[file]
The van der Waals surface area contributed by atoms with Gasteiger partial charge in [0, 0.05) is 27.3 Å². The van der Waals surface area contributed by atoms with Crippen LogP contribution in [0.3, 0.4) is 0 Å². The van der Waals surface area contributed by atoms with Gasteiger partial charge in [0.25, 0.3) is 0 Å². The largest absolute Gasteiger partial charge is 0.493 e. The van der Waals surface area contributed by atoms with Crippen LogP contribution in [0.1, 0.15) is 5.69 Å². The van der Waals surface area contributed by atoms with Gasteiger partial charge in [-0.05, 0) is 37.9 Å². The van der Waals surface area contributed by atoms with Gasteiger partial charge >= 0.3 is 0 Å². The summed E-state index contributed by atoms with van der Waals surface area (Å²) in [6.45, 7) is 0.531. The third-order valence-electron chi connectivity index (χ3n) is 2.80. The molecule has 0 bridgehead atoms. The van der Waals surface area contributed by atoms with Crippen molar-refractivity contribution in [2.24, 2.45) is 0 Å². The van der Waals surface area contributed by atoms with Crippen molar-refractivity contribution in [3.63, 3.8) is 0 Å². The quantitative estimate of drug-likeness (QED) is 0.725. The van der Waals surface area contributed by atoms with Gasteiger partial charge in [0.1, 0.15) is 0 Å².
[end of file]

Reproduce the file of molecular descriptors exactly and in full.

The van der Waals surface area contributed by atoms with Gasteiger partial charge in [0, 0.05) is 27.3 Å². The van der Waals surface area contributed by atoms with Crippen LogP contribution in [0.3, 0.4) is 0 Å². The van der Waals surface area contributed by atoms with Gasteiger partial charge in [0.25, 0.3) is 0 Å². The largest absolute Gasteiger partial charge is 0.493 e. The van der Waals surface area contributed by atoms with Crippen LogP contribution in [0.1, 0.15) is 5.69 Å². The van der Waals surface area contributed by atoms with Gasteiger partial charge in [-0.05, 0) is 37.9 Å². The van der Waals surface area contributed by atoms with Gasteiger partial charge >= 0.3 is 0 Å². The summed E-state index contributed by atoms with van der Waals surface area (Å²) in [6.45, 7) is 0.531. The third-order valence-electron chi connectivity index (χ3n) is 2.80. The molecule has 0 bridgehead atoms. The van der Waals surface area contributed by atoms with Crippen molar-refractivity contribution in [2.24, 2.45) is 0 Å². The van der Waals surface area contributed by atoms with Crippen molar-refractivity contribution in [3.63, 3.8) is 0 Å². The quantitative estimate of drug-likeness (QED) is 0.725. The van der Waals surface area contributed by atoms with Gasteiger partial charge in [0.1, 0.15) is 0 Å².